Law Order No. 10 defined Crimes against Peace, War Crimes, and Crimes against Humanity. A fourth crime category was membership in any organization, such as the Nazi party or the SS, that was declared to be criminal by the Allies. The war crimes contained in Law Order No. 10 were new crimes, created specifically for the defeated Germans, not crimes against existing international laws. Any acts committed by the winning Allies which were covered under Law Order No. 10 were not considered war crimes.

The German prisoners at Dachau were not treated as Prisoners of War under the Geneva convention because they had become "war criminals" at the moment that they committed their alleged war crimes. Every member of the elite SS volunteer Army was automatically a war criminal because the SS was designated by the Allies as a criminal organization even before anyone was put on trial. Any member of the Nazi political party, who had any official job within the party, was likewise automatically a war criminal regardless of what they had personally done.

Under the Allied concept of participating in a "common plan" to commit war crimes, it was not necessary for a Nazi or a member of the SS to have committed an atrocity themselves; all were automatically guilty under the concept of co-responsibility for any atrocity that might have occurred. The only good German was a traitor to his country; the German SS soldiers imprisoned at Dachau had volunteered to fight for their country; therefore they were war criminals and did not deserve to be treated as POWs under the Geneva Convention of 1929.

The basis for the "common plan" theory of guilt was Article II, paragraph 2 of Law Order No. 10 which stated as follows:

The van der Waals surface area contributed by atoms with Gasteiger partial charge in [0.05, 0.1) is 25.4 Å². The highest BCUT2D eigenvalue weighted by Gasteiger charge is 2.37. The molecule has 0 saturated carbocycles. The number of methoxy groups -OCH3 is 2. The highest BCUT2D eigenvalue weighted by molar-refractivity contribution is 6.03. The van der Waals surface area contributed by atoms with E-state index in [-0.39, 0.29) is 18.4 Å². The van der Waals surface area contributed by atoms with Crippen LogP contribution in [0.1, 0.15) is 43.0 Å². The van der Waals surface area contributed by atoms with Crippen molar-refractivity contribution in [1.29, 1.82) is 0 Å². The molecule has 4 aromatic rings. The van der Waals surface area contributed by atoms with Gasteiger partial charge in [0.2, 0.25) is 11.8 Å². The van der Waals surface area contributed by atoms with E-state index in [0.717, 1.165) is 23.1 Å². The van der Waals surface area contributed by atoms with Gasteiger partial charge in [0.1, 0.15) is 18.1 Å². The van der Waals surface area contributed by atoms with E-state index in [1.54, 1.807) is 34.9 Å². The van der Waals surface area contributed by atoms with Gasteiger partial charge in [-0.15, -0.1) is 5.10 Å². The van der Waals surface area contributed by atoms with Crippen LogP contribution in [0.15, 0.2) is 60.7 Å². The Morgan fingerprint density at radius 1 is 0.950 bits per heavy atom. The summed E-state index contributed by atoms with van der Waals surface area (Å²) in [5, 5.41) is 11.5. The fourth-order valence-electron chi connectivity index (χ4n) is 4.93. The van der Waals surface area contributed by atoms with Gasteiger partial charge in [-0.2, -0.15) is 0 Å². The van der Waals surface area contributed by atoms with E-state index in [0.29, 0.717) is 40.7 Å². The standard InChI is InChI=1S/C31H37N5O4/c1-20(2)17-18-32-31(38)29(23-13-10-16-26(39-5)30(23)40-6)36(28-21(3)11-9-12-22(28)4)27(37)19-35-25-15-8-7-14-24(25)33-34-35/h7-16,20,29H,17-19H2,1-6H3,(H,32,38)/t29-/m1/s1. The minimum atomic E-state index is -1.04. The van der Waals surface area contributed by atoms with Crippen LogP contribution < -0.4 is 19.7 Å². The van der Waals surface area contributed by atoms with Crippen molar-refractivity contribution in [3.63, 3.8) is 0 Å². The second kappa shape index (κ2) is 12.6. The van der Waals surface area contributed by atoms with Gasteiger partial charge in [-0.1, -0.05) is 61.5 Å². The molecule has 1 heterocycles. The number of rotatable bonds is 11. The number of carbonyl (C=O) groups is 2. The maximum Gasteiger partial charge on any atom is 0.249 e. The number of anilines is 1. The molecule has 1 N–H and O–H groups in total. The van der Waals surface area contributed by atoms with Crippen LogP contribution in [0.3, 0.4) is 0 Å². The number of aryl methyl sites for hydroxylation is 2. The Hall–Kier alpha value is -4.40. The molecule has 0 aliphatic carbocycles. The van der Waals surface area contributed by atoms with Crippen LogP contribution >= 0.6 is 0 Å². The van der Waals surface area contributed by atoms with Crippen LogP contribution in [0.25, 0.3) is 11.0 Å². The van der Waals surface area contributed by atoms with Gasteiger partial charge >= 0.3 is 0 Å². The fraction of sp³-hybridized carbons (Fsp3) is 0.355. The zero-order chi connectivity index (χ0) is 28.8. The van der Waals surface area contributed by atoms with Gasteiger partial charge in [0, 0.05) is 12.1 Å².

2. Any person without regard to nationality or the capacity in which he acted, is deemed to have committed a crime as defined in paragraph 1 of this Article, if he was (a) a principal or (b) was an accessory to the commission of any such crime or ordered or abetted the same or (c) took a consenting part therein or (d) was connected with plans or enterprises involving its commission or (e) was a member of any organization or group connected with the commission of any such crime or (f) with reference to paragraph 1 (a), if he held a high political, civil or military (including General Staff) position in Germany or in one of its Allies, co-belligerents or satellites or held high position in the financial, industrial or economic life of any such country.

The photo below shows the Dachau concentration camp in 1945 after it was turned into War Crimes Enclosure No. 1. Note that the camp was divided into sections enclosed by barbed wire. This is the west side of the camp with Tower B in the background.

War Crimes Enclosure No. 1 in the former Dachau concentration camp

Regarding the various sections of War Crimes Enclosure No. 1 at Dachau, Harold Marcuse wrote the following in his book "Legacies of Dachau":

Various parts of the Dachau camp were used for different categories of prisoners. The largest enclosure was "the protective custody' compound in which the KZ inmates had suffered, which became the "SS compound" for former concentration camp guards and members of the Waffen-SS. Within that enclosure there were barbed wire subdivisions: the east side (away from the SS complex) was called the "open camp" (Freilager), and another area was known as the "special camp" (Sonderlager). The latter was a high security area with each barrack separately fenced in, and was reserved for persons suspected of committing particularly heinous crimes. Within the larger SS complex, two groups of eighteen barracks each were fenced in as containment centers for functionaries of the Nazi Party and its affiliated organizations falling under various automatic arrest categories, as well as for officers of the German army and so-called unfriendly witnesses at the Dachau trials. Within these latter two enclosures there were also separate "cages" for women and younger men.

One of the prisoners in the War Crimes Enclosure at Dachau was Dr. Georg Konrad Morgen, an SS judge who had investigated corruption and crimes against the prisoners in the Nazi concentration camps. Dr. Morgen was incarcerated as a war criminal at Dachau because he was a member of the SS.